(Originally published in Nor'east Saltwater Magazine)
With fluke populations surging (though you’d never know it by the contracting
limits on recreational fishermen) many folks are contemplating pursuing the
doormats. Generally, most people define a doormat as a fluke that weighs in
excess of the 10 pound mark. If you live or fish on the east end of Long Island,
the Eastern portion of CT or in RI, you have a pretty good chance of making that
doormat dream come true.
Your best chance of catching a trophy sized fluke comes in the springtime.
Depending on water temperatures, the big fish will move into our area sometime
in May. They usually follow the inshore migration of squid, which at this time of
year makes up a major portion of their diet. The first fish will usually arrive off
Montauk sometime very early in the month sometimes even toward the end of
April. Later in the month, the fish will push around the point and into the
Peconics. Also the fish will make their appearance around Martha’s Vineyard
toward the middle of the month. For those not fishing around Montauk, Mother’s
day is usually considered the start of the doormat season.
There are several areas that you want to concentrate on if you’re after a trophy-
sized fluke. Going from west to east, they are the “Geenlawns,” Montauk’s south
side, between Pt. Judith’s Harbor of Refuge and Block Island, Lucas Shoal in
Vineyard sound and the shore of Noman’s Island near Martha’s Vineyard.
The Greenlawns is located in Peconic bay, in the area between Shelter Island
and the north fork. This is a very narrow strip of water and it can and does get
very crowded at times. You can often score good sized fish in the deeper water
at the mouth of the channel, if the boat traffic is making you uncomfortable in the
tight space. Also don’t overlook the bay itself right off Greenport, there are
usually plenty of squid there and when you find the squid the fluke are sure to
follow. Finally, if things are really crowded or it’s too early for the fish to have
arrived at Shelter Island yet, try the end of the sand spit on the north side of
Gardiner’s Island. The fish move through the area in the deep water between the
sand spit and an island usually referred to as the ruins.
In Montauk the area to fish for the big boys is along the south shore. While the
fish will move into the rips between Block Island and Montauk and stay there all
summer, the first arrivals, which are the bigger fish, usually position themselves
on the hard bottom along the ocean front. The fish might be anywhere from the
old radar tower west to the area offshore of Hither Hills State park. Around the
point itself and the radar tower you will usually find lots of lobster gear in 40-50
feet of water. The place to start your exploration is just outside of this gear.
Sometimes the fish will be further out in 60-70 feet of water and other times they
will be right in among the pots. If it’s the later you’ll have to keep a sharp watch
to make sure you don’t ruin you day by getting stuck in the gear.
Off of Rhode Island the bigger fish usually make a stop on the hard bottom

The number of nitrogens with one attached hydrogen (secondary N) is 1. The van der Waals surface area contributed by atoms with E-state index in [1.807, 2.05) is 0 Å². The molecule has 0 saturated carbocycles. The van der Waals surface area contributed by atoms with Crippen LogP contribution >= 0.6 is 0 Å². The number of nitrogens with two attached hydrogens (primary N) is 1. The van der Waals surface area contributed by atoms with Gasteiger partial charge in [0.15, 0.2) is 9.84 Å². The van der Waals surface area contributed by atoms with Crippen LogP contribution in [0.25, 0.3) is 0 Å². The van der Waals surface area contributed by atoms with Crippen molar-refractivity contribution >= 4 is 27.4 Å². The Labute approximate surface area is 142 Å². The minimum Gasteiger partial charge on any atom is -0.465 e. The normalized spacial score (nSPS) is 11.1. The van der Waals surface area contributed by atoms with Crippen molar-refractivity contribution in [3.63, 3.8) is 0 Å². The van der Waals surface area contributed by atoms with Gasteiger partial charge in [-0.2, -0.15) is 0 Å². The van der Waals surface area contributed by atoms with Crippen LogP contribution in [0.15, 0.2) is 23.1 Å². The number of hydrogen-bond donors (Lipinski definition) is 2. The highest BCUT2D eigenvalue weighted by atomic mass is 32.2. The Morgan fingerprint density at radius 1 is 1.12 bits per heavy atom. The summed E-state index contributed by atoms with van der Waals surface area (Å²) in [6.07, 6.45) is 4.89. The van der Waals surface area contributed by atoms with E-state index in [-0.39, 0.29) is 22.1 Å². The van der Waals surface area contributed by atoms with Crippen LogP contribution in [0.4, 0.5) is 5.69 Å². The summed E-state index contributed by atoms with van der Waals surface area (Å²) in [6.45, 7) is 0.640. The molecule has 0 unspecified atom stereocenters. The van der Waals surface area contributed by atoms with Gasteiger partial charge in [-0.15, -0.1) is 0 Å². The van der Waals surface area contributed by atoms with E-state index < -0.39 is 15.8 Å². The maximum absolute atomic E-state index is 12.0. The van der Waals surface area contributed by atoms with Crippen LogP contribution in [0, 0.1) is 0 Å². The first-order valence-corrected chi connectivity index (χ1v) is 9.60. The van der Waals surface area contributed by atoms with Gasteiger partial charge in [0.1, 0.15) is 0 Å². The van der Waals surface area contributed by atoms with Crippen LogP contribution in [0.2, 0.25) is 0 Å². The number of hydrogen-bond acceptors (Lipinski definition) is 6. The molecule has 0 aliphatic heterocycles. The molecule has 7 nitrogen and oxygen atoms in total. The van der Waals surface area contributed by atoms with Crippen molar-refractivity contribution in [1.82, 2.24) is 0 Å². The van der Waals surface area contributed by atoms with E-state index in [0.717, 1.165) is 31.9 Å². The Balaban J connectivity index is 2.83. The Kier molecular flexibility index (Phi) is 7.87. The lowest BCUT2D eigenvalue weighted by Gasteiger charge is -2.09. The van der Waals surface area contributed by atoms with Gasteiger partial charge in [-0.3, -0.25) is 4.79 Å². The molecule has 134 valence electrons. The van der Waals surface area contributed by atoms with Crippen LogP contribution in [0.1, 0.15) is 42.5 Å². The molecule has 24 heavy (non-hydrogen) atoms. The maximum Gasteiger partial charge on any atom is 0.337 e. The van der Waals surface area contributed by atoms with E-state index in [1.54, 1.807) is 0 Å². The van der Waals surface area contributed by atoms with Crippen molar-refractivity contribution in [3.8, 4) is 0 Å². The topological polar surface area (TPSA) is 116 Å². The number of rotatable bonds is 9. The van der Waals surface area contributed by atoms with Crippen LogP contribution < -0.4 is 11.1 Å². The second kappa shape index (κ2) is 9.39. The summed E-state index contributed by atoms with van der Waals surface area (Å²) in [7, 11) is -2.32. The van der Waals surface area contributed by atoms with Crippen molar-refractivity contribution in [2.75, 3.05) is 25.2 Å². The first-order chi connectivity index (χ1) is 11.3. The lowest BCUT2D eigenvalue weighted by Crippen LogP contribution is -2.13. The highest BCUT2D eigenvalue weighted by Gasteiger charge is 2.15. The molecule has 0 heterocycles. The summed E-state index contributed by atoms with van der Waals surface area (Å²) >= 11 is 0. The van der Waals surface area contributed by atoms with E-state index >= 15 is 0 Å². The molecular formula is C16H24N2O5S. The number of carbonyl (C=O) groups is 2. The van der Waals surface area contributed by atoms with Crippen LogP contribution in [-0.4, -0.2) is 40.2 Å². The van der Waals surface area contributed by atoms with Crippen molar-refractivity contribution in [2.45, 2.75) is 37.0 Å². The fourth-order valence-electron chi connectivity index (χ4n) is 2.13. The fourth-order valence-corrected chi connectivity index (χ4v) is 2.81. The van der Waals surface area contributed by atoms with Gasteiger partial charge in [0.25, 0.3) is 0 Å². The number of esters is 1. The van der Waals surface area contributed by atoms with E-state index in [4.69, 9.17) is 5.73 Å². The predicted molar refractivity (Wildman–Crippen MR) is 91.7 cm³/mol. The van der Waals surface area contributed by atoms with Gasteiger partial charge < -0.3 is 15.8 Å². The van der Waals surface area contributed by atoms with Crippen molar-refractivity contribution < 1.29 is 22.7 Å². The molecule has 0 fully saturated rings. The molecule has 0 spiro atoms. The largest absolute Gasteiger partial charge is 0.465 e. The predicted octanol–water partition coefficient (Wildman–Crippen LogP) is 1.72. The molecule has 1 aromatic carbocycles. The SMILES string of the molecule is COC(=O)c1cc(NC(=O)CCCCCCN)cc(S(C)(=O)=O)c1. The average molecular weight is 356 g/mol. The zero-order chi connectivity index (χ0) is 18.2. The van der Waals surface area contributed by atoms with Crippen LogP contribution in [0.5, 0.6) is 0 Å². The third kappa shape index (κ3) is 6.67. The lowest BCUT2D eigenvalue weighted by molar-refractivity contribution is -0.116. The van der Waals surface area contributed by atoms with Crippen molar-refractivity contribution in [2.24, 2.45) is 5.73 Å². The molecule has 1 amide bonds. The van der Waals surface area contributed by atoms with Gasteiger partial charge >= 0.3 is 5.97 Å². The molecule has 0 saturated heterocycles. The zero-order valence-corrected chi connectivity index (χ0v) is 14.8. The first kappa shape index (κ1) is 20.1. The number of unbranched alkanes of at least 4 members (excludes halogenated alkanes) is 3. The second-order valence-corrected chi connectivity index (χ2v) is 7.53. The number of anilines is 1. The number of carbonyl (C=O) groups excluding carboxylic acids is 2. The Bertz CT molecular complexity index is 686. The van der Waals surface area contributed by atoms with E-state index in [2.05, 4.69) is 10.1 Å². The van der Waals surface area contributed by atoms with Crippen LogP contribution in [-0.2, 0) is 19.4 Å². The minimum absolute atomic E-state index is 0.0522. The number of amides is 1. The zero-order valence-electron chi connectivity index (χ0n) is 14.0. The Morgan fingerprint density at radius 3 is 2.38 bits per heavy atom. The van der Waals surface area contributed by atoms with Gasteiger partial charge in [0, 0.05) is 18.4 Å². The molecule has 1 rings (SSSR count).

between Pt. Judith’s harbor of Refuge and Block Island. This area is located
almost due south of the Center wall of the Harbor of Refuge in about 70 feet of
water. If you look for the day mark on the center wall the area is just slightly to
the east of due south.
The last areas that consistently produce doormats are located around Martha’s
Vineyard. There are really two areas here. One is the shoreline around Noman’s
Island. This area is really exposed to the weather and is probably best fished by
the bigger boats. If you have a smaller boat you would be well advised to keep a
sharp eye on the weather if you decide to go to Noman’s. In the more sheltered
water, Lucas Shoal in Vineyard Sound often produces some bragging sized
fluke. In particular, a spot just to the southwest of the shoal itself, in the deeper
water regularly produces doormats at the right time of year.
While conventional wisdom calls for using big baits for big fish, you should also
remember that elephants eat peanuts. For a pair of anglers I like to fish two rods
with big baits and two rods with slightly smaller baits. Since the fish are following
the squid migration the first choice of bait is obvious, a whole squid. When using
a whole squid you must remember to tow the bait from the tail end. This is the
way squid naturally swim, though they can and do dart in all directions. If you don’
t drag the bait by the tail, it will bunch up around the hook. The easiest way to rig
a squid is with a two hook rig that you can either tie yourself or buy pre-made.
The distance between the hooks should be equal to the length of the squid’s
body. The hook closest to the line goes into the squid’s tail section, this is the
hook that will drag the bait. The second hook is placed in the squid around the
tentacles, nine our of ten times this is the hook that will hook the fish. Another
squid rig that I like is similar to what the tuna guys use when they troll daisy
chains. This rig is made with light wire. Put a loop in one end with a haywire twist
and haywire the hook to the other end. I like to use about twenty four to thirty
inches of wire. To put the squid on push the loop up into the body, or use a
rigging hook pushed in from the tail end to grab the loop and pull the wire right